MORGANTOWN — West Virginia took care of the biggest piece of offseason business June 24, long before the Mountaineers started preseason practice Thursday at Mountaineer Field. Clint Trickett was named the starting quarterback despite missing spring football and watching Paul Millard, Skyler Howard and Logan Moore attempt to distinguish themselves in his absence.
Never, though, did one of them do enough to keep Dana Holgorsen from pulling the trigger from a distance. While Holgorsen never saw Trickett play in the 15 spring practices, he saw a scenario in which a healthy Trickett was the best option for an offense that needed a figurehead.
Holgorsen just needed a healthy Trickett following surgery in January to repair damage done to the AC joint, labrum and rotator cuff in his right/throwing shoulder. The fifth-year senior was given the green light just before Holgorsen named him the starter and Trickett took it from there during workouts. He began his second season with the Mountaineers as the unquestioned leader throwing crisp passes in easy drills Thursday.
“There’s a rapport that needs to exist with him and the receivers in order to be successful,” Holgorsen said. “They need to understand each and every one of their little nuances when it comes to being able to get open and sign language and a nod here and a cut‑off there. And all that’s starting to exist right now with him and the rest of the guys. I think that’s all going to take care of itself.”
If it’s beneficial for Holgorsen, who before last year had never lost a starting quarterback to injury, but needed three to get through a 4-8 season, it’s just as purposeful for the Mountaineers. They didn’t have an opening day starter until 48 hours before the first game last year, and even then Holgorsen would only commit to Millard to start against William & Mary and vowed to get Trickett into the game.
Holgorsen would name his starter two days before the next four games, as well, first swapping Millard for Ford Childress against Georgia State and then picking Trickett over Millard and the injured Childress against Oklahoma State.
There’s no such uncertainty now.
“It’s huge,” Trickett said. “They know who to look to. I’m comfortable with it now. I don’t have to worry about that, either. I can focus on my game and not worry about when they’re going to make a decision. It’s huge. I was worried, all of us were worried in camp last year. We all wanted to win and maybe we worried about that too much instead of getting ourselves and the team better. But we don’t have to worry about that this season.”
The Mountaineers are not protected from all anxieties at quarterback, though. Trickett wasn’t able to fully participate in offseason conditioning and is still “a light kid,” according to offensive coordinator and quarterbacks coach Shannon Dawson. Trickett is listed at 6-foot-2 and 175 pounds. William Crest, a freshman who’s yet to go through years of college football strength and conditioning programs, never mind throw a pass that matters on campus, is listed at the same height and 35 pounds heavier.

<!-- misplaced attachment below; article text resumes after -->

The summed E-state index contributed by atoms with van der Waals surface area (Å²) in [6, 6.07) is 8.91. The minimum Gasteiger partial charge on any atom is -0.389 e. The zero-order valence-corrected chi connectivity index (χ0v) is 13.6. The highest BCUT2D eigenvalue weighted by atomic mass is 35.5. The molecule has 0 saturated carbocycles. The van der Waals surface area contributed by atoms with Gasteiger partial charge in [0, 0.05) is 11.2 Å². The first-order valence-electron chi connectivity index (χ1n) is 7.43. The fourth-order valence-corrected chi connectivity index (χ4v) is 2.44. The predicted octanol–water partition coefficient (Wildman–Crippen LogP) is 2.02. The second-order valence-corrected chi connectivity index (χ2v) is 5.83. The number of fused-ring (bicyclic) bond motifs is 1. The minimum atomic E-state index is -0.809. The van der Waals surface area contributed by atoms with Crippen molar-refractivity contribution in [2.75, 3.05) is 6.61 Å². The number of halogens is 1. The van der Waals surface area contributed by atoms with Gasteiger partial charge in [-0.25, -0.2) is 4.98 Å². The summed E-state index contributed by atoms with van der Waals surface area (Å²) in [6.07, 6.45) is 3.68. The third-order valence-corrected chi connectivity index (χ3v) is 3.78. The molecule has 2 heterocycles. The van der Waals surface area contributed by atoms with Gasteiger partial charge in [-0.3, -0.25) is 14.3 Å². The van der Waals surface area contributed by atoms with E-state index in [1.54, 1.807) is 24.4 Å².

“That’s not going to change,” Holgorsen said. “Clint’s a tough kid. He just needs to learn how to manage it.”
Trickett was 2-5 as the starter last season, but really only healthy for three games. Even those have asterisks.
He was fresh for his first start against Oklahoma State, but he hurt his shoulder late in the win. He had five weeks and four games to get used to that in a win against TCU, but Trickett later admitted he suffered a concussion in a loss to Kansas State a week before the TCU game. He was knocked out of the loss to Texas a week after the TCU game and missed the loss to Kansas, but then had an open week to get ready for the season-ending loss to Iowa State.
In the wins against Oklahoma State and TCU and the loss to Iowa State, Trickett was 70-for-128 (54.7 percent) for 932 yards, five touchdowns and six interceptions. In his other starts, he was 53-for-103 (51.5 percent) for 673 yards, two touchdowns and one interception.
“It is part of the game and people do have to play injured, but knowing the one time I was really healthy we weren’t that bad and pulled off a pretty good one (against then-No. 11 Oklahoma State) and the rest of the time I wasn’t, that’s definitely frustrating,” Trickett said. “You just wonder, ‘What if?’ ”
He’s not alone there, and the Mountaineers would rather not have that enter their thought process this season.
The coaches know what they have in Millard, a senior who knows the offense better than anyone at the position and has played more in it than anyone on the roster, but someone who can’t avoid pressure and is prone to turnovers.
After that, WVU has Crest and fellow newcomer Howard, a junior college transfer who went through spring football, and Moore, a former Division II quarterback who really hadn’t played quarterback at WVU before this spring and is an emergency option only this season.
It’s one thing for Holgorsen to install Trickett early. It’s another to make sure his quarterback stays there, which is why the Mountaineers are making that part a big of this camp. Holgorsen said coaches are working with Trickett on self-preservation so he avoids hits and can stay on the field.
“We’ll study the film for (Thursday), even with it being no-contact, so he can understand, ‘I didn’t trigger the ball here. I would have gotten hit. I worked out of the pocket here and tried to get away from the guy and didn’t throw it when he got within arm’s reach of me,’ ” Holgorsen said. “He’s got to work on it through all the reps. Even though we won’t touch him this camp, we will be able to say, ‘Look, man, you should have done this and not done that.’ ”
Contact sportswriter Mike Casazza at firstname.lastname@example.org or 304-319-1142. His blog is at blogs.charlestondailymail.com/wvu. Follow him on Twitter at @mikecasazza.